Simon Brooks and Naz Gauri explain why reinsurers should look to recent Covid-related judgments on the direct side

Whilst the reinsurance market is likely to be starved of Covid-19 aggregation case law precedent due to its tendency to arbitrate disputes behind closed doors, it can do worse than to seek guidance from recent judgments at the direct insurance level. 

It would certainly be unwise to ignore those direct cases on the mistaken assumption that they have no relevance to the reinsurance context.

History shows that Courts and arbitral tribunals interpreting reinsurance contracts regularly rely on prior insurance judgments and vice versa.

Foundations from the FCA test case

In fact both the Divisional and Supreme Court relied on principles from reinsurance case law when they reached their rulings on key parts of the Test Case, which of course concerned direct insurance policies.

For example, the Supreme Court followed the Judgment of AXA Re v Field, a reinsurance case about aggregation, to confirm that the terms “event” and “occurrence” both describe something that happens at a particular time and place and in a particular way. The Judges did so despite being asked to consider these terms in the context of insuring clauses, rather than aggregation provisions.

The same Court also applied the aggregation concept of “originating cause” (again from AXA Re v Field) to its analysis of whether losses had arisen from insured perils.

In doing so, it created scope for those reinsurance parties with originating cause aggregation language to argue that the Covid-19 pandemic could be a unifying factor that could encapsulate losses that would not individually exceed a self-reinsured retention.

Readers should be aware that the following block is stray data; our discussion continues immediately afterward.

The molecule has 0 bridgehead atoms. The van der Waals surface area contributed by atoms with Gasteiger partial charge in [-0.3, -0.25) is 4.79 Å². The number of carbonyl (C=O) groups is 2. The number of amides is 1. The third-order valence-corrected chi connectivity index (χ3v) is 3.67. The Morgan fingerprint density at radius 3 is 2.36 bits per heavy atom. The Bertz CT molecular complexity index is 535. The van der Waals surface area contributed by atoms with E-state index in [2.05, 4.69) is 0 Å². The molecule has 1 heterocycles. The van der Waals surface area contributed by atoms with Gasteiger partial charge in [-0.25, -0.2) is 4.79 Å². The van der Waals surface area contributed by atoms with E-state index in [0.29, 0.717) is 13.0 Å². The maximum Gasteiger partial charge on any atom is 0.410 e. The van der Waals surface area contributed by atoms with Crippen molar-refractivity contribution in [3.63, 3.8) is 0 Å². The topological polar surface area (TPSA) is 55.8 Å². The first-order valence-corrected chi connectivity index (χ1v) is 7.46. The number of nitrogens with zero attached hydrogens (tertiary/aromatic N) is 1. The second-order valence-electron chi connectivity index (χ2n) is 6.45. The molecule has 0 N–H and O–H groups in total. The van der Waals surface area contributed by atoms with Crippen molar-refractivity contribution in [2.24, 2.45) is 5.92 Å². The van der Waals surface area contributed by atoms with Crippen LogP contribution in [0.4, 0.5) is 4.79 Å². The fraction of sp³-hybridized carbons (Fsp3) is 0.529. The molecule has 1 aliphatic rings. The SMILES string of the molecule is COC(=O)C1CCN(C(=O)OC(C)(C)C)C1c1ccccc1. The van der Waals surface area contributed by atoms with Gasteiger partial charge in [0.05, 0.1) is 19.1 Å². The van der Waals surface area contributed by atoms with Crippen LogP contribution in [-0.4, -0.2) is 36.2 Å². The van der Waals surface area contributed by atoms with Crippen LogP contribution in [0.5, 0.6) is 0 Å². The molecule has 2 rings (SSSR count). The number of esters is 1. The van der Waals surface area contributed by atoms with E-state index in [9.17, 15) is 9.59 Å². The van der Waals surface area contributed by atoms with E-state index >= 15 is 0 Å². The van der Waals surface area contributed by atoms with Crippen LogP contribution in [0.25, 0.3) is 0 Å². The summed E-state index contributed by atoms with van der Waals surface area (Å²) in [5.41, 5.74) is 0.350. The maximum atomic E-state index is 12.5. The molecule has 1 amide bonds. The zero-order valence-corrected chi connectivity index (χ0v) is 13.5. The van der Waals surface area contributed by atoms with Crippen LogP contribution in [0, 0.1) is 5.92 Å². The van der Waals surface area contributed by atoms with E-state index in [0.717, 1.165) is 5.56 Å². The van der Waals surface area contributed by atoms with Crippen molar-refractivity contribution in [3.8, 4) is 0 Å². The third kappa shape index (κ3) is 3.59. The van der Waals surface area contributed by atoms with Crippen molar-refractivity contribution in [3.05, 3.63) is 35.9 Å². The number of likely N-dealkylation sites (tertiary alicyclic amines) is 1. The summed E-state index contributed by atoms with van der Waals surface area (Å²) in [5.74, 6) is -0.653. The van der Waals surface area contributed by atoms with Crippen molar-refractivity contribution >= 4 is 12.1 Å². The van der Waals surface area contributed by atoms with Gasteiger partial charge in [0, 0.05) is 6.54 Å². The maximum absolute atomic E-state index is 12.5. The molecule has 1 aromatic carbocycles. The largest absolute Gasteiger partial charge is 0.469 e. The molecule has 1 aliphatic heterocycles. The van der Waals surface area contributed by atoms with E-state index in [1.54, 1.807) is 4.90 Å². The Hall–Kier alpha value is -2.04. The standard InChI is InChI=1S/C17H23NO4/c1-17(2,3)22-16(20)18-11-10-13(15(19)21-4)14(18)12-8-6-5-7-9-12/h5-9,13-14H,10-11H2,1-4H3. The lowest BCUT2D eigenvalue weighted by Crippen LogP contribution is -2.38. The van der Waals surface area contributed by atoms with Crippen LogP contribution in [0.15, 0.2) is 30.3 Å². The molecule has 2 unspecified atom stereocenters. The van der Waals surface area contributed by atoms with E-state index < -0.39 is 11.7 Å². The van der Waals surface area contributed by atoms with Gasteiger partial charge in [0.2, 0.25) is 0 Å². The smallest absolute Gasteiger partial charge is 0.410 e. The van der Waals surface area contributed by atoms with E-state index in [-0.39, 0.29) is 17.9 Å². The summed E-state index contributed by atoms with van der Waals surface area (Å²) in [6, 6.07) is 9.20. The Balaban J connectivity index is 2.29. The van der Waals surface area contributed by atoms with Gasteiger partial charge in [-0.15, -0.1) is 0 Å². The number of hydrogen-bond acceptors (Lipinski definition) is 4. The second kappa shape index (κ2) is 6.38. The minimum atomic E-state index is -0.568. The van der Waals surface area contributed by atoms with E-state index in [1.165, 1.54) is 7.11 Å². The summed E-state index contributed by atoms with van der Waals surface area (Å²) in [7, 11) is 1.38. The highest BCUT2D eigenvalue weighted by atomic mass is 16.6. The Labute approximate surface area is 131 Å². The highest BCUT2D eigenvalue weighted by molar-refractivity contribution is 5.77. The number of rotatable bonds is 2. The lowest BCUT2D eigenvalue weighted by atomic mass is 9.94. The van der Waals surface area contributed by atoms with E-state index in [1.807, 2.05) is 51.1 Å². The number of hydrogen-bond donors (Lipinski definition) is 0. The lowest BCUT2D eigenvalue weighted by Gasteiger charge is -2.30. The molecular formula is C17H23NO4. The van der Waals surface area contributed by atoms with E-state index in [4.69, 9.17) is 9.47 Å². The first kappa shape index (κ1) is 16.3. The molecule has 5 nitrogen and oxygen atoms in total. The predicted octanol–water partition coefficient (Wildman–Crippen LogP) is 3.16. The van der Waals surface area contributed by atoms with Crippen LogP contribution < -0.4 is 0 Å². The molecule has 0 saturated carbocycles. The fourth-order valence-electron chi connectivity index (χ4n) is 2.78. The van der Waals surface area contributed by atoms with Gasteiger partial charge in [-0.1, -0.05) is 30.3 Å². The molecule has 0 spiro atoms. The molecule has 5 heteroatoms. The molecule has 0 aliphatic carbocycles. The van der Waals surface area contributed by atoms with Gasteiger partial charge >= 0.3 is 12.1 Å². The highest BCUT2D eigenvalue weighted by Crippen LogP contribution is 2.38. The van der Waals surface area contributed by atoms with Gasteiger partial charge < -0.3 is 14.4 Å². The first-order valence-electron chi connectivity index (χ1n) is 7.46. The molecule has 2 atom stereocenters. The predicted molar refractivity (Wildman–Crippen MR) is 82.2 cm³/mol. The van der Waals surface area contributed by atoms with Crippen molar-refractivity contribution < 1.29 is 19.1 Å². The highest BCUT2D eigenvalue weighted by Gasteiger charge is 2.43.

Distinctions between insurance and reinsurance contracts

Whilst the Courts and tribunals have demonstrated willingness to recognise similarities between insurance and reinsurance contracts, they can equally be expected to acknowledge relevant distinctions.

Insofar as aggregation is concerned, logic dictates that judges and arbitrators cannot require the link between aggregating factor and losses to be as strong in the reinsurance context as they might in the insurance context.

Reinsurance contracts will typically cover losses arising from multiple policyholders owning and operating multiple types of business in multiple locations; by contrast, insurance contracts typically cover a single policyholder operating the same type of business in a more confined geographical area.

For the same reason the time and spatial parameters of an aggregating “event”, “occurrence” or “cause” may not be decided to be as narrow in the reinsurance context as they might in the insurance equivalent.

In light of that background, the recent judgments of Mr Justice Butcher will be of particular interest to those in the market who have contracted on “event” or “occurrence” aggregation wordings.

These cases - Stonegate Pub Company Ltd v MS Amlin Corporate Members Ltd & Ors, Greggs Plc v Zurich Insurance Plc and Various Eateries Trading Ltd v Allianz Insurance Plc – all concerned well-known café, bar and restaurant chains seeking coverage for Covid-related business interruption losses under the prevalent Marsh Resilience wording.

The policyholders were generally arguing for no, or at least very limited, aggregation, which would entitle them to multiple limits of cover.